Did Carmelo-Amar'e Pairing Kill Jeremy Lin's New York Dream Ride?
No decision exists in a vacuum. "Overpaid" isn't a fixed term in the NBA. Given a blank roster, it is difficult to know just how much value any star commands.
Houston has that essentially blank roster. It's no big deal to pay Jeremy Lin $25 million over three years when you have few commitments. This is a league where Jeff Green makes $36 million over four seasons, where Brook Lopez signs a max contract. In the grand scheme of NBA spending, this isn't an immense amount.
But, it is for the Knicks because they've spent so much elsewhere. Three years from now, when Lin's "poison pill" is set to kick in, New York owes roughly $62 million to their big three of Tyson Chandler, Carmelo Anthony and Amar'e Stoudemire. Their amnesty has been used on Chauncey Billups, so there are precious few ways out of spending this cash.
Chandler, in his defense and because of his defense, has been worth every penny. New York's problems stem from how a) Amar'e and Melo seem to fit poorly together and b) Amar'e is not what he once was.
What makes this mismatch especially frustrating is that Carmelo Anthony, for all his hero ball tendencies, was spectacular at power forward when Amar'e sat with bulging discs. It was as though the new position forced New York's top scorer into better shot selection.
Anthony cut all those contested long twos in favor of work on the block. His combination of strength and quickness puts many opposing power forwards at a defensive disadvantage.
The league is replete with wing defenders who can contest Carmelo Anthony jumpers. The league is lacking 4's who can contain Carmelo Anthony near the rim.
But Amar'e had to come back, because Amar'e is making over $100 million. The Knicks cannot bring themselves to give up on their power forward.
First, there's the embarrassment in admitting to a bad contract. Second, there's the elimination of the possibility that Amar'e might make himself tradable with improved play. Third, the Knicks are rarely about what's best, basketball-wise.
An Anthony-Chandler frontcourt makes strategic sense, but for off-court reasons, it will be abandoned.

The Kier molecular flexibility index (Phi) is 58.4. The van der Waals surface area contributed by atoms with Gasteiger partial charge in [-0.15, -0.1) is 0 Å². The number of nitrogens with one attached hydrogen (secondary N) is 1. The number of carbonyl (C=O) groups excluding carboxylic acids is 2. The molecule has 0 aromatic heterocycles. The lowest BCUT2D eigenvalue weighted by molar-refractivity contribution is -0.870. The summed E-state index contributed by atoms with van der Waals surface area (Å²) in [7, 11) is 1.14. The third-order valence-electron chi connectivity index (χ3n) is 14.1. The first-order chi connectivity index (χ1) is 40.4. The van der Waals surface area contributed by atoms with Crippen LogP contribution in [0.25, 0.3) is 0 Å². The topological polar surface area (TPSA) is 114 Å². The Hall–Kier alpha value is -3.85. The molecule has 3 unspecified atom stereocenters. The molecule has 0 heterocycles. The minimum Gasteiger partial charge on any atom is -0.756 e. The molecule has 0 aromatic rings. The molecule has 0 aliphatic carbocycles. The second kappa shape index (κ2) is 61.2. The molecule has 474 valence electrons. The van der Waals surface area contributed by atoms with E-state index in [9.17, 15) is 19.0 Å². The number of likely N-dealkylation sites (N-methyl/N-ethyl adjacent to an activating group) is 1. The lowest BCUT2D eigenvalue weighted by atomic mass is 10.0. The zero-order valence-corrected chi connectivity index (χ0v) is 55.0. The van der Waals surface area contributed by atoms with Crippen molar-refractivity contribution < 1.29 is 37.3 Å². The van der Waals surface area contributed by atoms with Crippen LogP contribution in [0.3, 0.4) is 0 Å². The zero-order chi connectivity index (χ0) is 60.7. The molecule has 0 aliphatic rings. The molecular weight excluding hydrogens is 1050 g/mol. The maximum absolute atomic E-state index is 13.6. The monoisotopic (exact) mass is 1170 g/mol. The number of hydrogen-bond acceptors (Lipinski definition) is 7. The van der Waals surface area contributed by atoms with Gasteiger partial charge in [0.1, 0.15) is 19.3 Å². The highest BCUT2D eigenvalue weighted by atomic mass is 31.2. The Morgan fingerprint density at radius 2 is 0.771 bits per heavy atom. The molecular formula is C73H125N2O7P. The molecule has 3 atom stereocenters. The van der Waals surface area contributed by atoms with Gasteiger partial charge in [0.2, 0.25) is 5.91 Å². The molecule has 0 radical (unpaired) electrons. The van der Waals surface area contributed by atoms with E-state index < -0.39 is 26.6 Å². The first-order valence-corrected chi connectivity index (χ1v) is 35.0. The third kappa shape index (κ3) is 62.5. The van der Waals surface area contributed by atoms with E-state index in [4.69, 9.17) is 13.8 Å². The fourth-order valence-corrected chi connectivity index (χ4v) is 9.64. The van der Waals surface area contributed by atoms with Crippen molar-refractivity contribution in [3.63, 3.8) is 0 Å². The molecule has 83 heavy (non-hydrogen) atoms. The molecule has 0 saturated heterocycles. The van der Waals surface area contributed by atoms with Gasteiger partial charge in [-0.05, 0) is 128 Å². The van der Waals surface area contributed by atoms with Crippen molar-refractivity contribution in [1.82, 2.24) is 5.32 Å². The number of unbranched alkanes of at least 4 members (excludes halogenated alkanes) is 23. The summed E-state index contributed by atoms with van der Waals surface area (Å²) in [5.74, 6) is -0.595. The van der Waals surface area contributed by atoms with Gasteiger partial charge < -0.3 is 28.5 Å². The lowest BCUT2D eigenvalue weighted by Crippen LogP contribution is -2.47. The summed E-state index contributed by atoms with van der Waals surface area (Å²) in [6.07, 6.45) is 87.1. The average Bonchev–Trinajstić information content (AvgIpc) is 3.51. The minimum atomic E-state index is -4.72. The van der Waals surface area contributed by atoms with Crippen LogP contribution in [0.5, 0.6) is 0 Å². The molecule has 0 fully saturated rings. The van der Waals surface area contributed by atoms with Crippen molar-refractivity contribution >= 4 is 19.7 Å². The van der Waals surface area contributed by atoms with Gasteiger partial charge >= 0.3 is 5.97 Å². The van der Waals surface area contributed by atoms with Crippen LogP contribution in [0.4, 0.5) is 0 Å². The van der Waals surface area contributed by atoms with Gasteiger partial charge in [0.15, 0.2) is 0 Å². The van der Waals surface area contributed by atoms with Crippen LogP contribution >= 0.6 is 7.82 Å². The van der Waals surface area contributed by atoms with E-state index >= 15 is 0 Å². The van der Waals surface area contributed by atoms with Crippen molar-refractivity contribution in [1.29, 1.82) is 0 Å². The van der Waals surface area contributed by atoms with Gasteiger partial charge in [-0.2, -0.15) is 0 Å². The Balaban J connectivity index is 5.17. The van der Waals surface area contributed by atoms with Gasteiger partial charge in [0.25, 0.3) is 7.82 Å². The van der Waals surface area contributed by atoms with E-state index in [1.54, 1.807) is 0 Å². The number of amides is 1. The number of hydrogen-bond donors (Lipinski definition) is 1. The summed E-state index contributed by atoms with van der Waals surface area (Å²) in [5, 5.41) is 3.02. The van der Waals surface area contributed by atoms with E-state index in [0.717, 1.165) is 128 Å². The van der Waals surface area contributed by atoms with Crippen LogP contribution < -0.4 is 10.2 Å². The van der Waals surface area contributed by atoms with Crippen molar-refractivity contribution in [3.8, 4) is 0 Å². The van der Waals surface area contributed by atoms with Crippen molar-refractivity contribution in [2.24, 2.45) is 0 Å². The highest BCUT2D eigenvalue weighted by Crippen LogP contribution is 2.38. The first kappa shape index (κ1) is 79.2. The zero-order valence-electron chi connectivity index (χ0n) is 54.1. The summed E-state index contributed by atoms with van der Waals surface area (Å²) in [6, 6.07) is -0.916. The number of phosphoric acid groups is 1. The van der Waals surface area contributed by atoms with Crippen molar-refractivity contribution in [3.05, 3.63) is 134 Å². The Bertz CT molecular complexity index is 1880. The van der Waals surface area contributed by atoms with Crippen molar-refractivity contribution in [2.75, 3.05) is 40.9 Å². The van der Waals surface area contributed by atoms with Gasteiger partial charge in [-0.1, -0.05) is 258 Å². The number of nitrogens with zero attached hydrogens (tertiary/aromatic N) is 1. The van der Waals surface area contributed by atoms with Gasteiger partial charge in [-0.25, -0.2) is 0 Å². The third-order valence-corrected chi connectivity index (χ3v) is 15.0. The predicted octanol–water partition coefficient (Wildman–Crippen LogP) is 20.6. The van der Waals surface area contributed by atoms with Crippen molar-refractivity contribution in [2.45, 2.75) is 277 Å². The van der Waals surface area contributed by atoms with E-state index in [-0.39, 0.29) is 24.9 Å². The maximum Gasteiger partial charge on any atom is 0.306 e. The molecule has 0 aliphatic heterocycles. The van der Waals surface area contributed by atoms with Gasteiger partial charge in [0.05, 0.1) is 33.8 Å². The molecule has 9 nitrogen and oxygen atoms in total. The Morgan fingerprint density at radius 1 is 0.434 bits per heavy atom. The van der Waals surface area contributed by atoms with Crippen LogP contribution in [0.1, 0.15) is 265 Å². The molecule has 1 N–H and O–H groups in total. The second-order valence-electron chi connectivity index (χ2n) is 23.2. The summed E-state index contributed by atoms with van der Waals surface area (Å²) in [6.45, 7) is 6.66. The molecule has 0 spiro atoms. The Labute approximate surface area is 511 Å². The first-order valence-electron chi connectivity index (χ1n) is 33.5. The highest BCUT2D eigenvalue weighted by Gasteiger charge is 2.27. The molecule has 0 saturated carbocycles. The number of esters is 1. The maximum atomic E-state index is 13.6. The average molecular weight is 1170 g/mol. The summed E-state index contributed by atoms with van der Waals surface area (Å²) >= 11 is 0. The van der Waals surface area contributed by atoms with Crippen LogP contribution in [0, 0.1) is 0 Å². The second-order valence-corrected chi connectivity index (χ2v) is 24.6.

How does Jeremy Lin fit into all this? Well, his is a game that depends on the pick-and-roll. Such offensive sets are the only hope of coaxing quality play out of Stoudemire, who struggles to create his own shot due to injuries and diminished athleticism.
But Amar'e must share the court with 'Melo, for whom the pick-and-roll isn't so necessary. Anthony prefers to dominate the rock from the perimeter, or, if he's playing power forward, get an entry pass on the block. Since Carmelo is a better player right now, he demands the offensive reins.
The result is a muddled mess of Lin trying to run a 1-4 pick-and-roll, while attempting to cater to Anthony's needs. Lin is not a complementary guy, so much as he's an attacker and creator. With so much of the emphasis on Anthony, Lin is left with little to do. Were he a spot-up ace a la Derek Fisher, that could have worked for New York's offense.
As of now, Lin is not. Much like Carmelo Anthony, he's unhelpful to a team that wants him moving without the rock. Now, it is possible that Jeremy could have cobbled together some sort of pick-and-roll chemistry with Anthony. But were the Knicks going to spend luxury tax on the gamble that they would? Would they make the gamble after Anthony called Lin's deal "ridiculous?"
Simply put, the Knicks spent too much on players who need the ball so much. Lin, Anthony and Stoudemire all fit this category. Amar'e isn't going anywhere because his contract's untradable. Anthony's not going anywhere because he's New York's closest thing to a superstar.
Jeremy Lin was the odd man out. It wasn't that his contract was so steep. It was that the 'Melo and STAT deals crowded out Lin's talents.
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